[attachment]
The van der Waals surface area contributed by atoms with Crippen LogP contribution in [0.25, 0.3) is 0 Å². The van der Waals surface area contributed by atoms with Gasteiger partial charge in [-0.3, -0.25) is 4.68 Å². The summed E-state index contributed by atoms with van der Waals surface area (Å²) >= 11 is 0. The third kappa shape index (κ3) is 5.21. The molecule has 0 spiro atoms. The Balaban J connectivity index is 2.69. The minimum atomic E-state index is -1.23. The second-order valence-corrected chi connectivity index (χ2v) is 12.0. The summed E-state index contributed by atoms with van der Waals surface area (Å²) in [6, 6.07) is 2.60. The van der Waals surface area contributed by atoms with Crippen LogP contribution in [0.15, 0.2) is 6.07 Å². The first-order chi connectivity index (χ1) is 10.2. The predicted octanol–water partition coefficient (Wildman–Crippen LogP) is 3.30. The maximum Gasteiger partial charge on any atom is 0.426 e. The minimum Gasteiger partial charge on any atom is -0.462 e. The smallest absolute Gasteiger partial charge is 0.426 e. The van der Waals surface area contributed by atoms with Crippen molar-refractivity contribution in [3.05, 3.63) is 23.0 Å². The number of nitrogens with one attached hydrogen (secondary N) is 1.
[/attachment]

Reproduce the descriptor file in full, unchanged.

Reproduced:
The van der Waals surface area contributed by atoms with Crippen LogP contribution in [0.25, 0.3) is 0 Å². The van der Waals surface area contributed by atoms with Gasteiger partial charge in [-0.3, -0.25) is 4.68 Å². The summed E-state index contributed by atoms with van der Waals surface area (Å²) >= 11 is 0. The third kappa shape index (κ3) is 5.21. The molecule has 0 spiro atoms. The Balaban J connectivity index is 2.69. The minimum atomic E-state index is -1.23. The second-order valence-corrected chi connectivity index (χ2v) is 12.0. The summed E-state index contributed by atoms with van der Waals surface area (Å²) in [6, 6.07) is 2.60. The van der Waals surface area contributed by atoms with Crippen LogP contribution in [0.15, 0.2) is 6.07 Å². The first-order chi connectivity index (χ1) is 10.2. The predicted octanol–water partition coefficient (Wildman–Crippen LogP) is 3.30. The maximum Gasteiger partial charge on any atom is 0.426 e. The minimum Gasteiger partial charge on any atom is -0.462 e. The smallest absolute Gasteiger partial charge is 0.426 e. The van der Waals surface area contributed by atoms with Crippen molar-refractivity contribution in [3.05, 3.63) is 23.0 Å². The number of nitrogens with one attached hydrogen (secondary N) is 1.